WB Greenlights Live-Action Akira, Eyes Garrett Hedlund for Lead Role

After going through two directors, one co-financier and at least five screenwriters, Warner Bros. has finally greenlit its live-action adaptation of Akira, Katsuhiro Otomo’s pioneering cyberpunk manga and anime.

Variety reports that production could begin as soon as late February or early March, with Unknown director Jaume Collet-Serra at the helm. The budget, at one point estimated to be is much as $140 million, is presumably now in the $90 million range.

Serialized from 1982 to 1990, Akira is set in a post-apocalyptic Neo-Tokyo  — it’s changed to New Manhattan for the U.S. movie — gripped by gang violence and anti-government terrorism. When Tetsuo, a young member of a biker gang, manifests telepathic powers, he draws the attention of the government, which fears he poses a threat. Otomo himself adapted Akira in 1988 in what’s widely considered a landmark anime.

With the greenlight in place, the trade paper reports the studio is turning its attention to finding Akira‘s two leads. TRON: Legacy star Garrett Hedlund, mentioned back in March as a contender for the role of gang leader Kaneda, is believed to be a frontrunner.

Warner Bros. has had a difficult time with Akira since it acquired the rights to the manga in 2008 in a seven-figure deal with publisher Kodansha. The project has passed through two directors — Ruairi Robinson predated Albert Hughes, who signed on in February 2010 only to walk away a year later — before settling on Collet-Serra in July.

Appian Way’s Leonardo DiCaprio and Jennifer Davisson Killoran are producing Akira with Mad Chance’s Andrew Lazar.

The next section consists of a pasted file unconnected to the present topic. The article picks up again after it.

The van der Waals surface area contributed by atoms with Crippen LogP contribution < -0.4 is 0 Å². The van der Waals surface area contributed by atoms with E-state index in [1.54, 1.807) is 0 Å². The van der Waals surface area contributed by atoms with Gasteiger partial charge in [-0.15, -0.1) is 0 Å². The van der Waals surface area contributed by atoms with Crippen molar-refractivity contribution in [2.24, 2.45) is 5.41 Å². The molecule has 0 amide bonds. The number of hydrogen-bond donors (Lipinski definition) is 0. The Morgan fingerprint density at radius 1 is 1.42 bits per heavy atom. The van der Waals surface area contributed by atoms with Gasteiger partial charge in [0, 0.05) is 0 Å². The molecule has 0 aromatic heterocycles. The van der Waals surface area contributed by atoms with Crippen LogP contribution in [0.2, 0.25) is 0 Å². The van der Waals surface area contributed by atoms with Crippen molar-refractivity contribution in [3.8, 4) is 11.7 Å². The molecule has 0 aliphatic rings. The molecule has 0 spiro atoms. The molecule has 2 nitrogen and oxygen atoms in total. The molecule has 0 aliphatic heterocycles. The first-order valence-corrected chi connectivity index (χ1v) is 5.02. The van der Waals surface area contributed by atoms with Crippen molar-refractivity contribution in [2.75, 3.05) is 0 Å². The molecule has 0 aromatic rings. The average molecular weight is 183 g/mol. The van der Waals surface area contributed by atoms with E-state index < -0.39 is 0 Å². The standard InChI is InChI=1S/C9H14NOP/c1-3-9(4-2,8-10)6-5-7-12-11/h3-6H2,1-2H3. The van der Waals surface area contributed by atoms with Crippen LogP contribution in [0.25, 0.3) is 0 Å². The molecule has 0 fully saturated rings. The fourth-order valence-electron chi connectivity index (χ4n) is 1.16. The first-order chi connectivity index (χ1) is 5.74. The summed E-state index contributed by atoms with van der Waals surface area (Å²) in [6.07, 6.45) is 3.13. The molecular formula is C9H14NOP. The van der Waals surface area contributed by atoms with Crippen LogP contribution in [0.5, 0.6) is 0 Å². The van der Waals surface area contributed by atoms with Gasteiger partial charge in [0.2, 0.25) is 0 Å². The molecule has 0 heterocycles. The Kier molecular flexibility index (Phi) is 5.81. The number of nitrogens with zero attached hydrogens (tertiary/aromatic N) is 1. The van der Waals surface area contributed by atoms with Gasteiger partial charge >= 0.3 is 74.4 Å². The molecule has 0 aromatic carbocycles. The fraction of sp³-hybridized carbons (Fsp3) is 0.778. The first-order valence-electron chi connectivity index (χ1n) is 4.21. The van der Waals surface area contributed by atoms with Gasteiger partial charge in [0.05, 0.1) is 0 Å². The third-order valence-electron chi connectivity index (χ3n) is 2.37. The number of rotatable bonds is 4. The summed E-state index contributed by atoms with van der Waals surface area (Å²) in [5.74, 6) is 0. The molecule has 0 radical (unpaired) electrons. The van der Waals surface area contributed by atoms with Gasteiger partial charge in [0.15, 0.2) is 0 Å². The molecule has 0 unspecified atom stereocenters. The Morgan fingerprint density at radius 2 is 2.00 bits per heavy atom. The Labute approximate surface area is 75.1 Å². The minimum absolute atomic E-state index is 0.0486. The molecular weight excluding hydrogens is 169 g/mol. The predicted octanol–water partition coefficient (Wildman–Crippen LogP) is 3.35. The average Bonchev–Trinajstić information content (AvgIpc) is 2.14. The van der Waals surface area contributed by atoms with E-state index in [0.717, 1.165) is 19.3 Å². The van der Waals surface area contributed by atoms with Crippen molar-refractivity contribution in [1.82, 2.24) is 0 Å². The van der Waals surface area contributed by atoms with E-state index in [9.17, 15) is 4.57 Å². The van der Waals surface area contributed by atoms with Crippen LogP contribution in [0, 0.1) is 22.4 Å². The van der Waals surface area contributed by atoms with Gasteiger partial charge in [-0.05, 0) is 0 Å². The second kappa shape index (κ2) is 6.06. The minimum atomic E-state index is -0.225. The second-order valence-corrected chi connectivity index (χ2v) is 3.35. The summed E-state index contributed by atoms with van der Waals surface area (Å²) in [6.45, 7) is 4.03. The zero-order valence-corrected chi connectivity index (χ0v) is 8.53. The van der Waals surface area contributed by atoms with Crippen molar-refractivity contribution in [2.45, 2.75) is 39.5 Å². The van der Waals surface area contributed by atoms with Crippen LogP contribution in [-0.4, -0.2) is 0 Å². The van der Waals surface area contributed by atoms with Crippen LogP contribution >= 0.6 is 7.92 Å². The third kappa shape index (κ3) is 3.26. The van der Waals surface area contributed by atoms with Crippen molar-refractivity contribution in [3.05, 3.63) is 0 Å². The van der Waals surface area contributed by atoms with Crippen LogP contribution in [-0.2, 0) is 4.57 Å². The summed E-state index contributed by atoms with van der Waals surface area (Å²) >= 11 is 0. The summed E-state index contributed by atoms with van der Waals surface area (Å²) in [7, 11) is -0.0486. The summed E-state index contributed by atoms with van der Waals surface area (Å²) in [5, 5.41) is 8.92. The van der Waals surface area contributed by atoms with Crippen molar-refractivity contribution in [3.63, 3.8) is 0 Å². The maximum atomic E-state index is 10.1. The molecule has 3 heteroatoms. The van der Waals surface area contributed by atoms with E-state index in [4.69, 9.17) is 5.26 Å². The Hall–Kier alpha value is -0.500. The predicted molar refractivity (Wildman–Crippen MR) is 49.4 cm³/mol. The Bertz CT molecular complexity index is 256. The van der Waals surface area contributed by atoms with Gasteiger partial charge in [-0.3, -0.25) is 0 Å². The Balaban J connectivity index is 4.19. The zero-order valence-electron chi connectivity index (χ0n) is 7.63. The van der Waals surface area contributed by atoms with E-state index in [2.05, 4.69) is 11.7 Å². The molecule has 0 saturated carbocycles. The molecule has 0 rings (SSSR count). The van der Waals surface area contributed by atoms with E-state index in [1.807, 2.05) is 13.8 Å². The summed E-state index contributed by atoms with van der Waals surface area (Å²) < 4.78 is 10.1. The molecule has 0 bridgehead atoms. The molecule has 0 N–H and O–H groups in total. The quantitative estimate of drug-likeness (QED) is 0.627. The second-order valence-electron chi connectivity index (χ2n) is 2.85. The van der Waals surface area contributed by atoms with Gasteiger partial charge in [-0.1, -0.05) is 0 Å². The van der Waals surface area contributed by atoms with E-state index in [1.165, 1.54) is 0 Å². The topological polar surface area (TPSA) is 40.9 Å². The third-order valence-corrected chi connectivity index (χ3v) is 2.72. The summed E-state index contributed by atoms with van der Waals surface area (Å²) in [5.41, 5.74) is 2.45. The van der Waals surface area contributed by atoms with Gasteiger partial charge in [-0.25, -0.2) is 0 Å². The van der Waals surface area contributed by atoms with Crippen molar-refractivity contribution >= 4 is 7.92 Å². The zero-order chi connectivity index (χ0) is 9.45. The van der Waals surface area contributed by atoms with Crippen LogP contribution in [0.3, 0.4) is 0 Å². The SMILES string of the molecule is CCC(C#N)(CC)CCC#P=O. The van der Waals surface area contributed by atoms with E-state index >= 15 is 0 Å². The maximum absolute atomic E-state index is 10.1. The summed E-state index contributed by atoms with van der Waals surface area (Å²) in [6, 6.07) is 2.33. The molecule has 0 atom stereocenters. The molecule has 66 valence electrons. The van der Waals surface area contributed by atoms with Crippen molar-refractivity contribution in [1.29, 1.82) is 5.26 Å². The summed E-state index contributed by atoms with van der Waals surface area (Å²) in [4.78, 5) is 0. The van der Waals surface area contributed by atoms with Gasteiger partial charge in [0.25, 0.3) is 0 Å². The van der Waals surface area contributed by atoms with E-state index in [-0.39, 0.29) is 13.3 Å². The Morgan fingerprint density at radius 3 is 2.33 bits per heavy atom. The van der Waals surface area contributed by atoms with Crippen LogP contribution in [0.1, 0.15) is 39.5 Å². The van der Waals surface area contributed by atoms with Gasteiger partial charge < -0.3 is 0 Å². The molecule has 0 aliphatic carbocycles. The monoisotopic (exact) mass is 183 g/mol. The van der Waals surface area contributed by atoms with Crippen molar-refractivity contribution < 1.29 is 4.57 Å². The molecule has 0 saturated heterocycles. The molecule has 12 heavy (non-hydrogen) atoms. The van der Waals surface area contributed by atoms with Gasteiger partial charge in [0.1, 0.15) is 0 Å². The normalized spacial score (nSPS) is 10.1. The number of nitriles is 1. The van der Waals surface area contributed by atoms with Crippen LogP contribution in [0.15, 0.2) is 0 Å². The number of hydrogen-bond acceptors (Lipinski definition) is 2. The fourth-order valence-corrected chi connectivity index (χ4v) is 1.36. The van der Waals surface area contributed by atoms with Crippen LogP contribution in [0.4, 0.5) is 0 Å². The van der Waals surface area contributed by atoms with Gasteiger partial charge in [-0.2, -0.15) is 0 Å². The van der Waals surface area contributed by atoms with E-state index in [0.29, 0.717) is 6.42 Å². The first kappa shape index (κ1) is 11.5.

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Comments

  • Scud

    I was really hoping this would stay in development hell forever, or at least until I was dead.

  • Bob

    You’d think the studio would take the hint by now, but noooooooooooooooooo…

    How much money has already been sunk into this fiasco?  Is that why it won’t die, the vague hope that there’ll be a return on the investment? 

  • kalorama

    What “hint” should they be taking, exactly? The “hint” that it’s taken several years to get the production up and running? Well, that’s pretty much SOP procedure in Hollywood. If they abandoned every project that didn’t flow smoothly and seamlessly from idea to screen, there’d be about 5 movies released worldwide every year. Perhaps you meant the “hint” from all the Internet fanboy pissing and moaning? Well, we all know that (A) that’s constant and ever present and (B) absolutely meaningless.

    Now, is there a chance it’ll turn out to be a massive load of crap? Sure. But those chances are no more or less than they are with any big budget action movie. As near as I can tell there has been nothing whatsoever that “hinted” that this movie flat out shouldn’t be made.

  • Bob

    I was referring to the hint that it’s already been through two directors, a budget cut, the shutting down the pre-visualization department, and the dumping the pre-production staff.  But hey, what do I know.

  • Mak

    Let’s not forget “one co-financier and at least five screenwriters”.

  • Peruna

    All of my NOes. All of them.

  • kalorama

    Multiple screenwriters, multiple rewrites, and multiple director changes are pretty much par for the course during the development process of a big budget studio action franchise. How long was a new Batman franchise in development before Nolan took over? How many different concepts were explored? How many different treatments/scripts were written? How many different directors were attached?

    There is a grand total of nothing about the situation with Akira that is either unique or alarming.

  • Alex

    What could possibly go wrong?

  • sandwich eater

    Can an adaptation succeed if the fans of the property are against it?

  • http://www.thosedarnrobots.com/ Kyle Valenzuela

    I lot of money will probably be put into it, the writing will be mediocre, but I will probably love every minute of it

  • Another Ian

    Are they at least changing the character’s names if they are Americanizing the rest of it? 

    Akira was very obviously made using a Tokyo native’s belief of where Tokyo will be in “the near future”…it will be kind of interesting to see what they come up with for the Manhattan version, because there are a lot of things that need to change esthetically.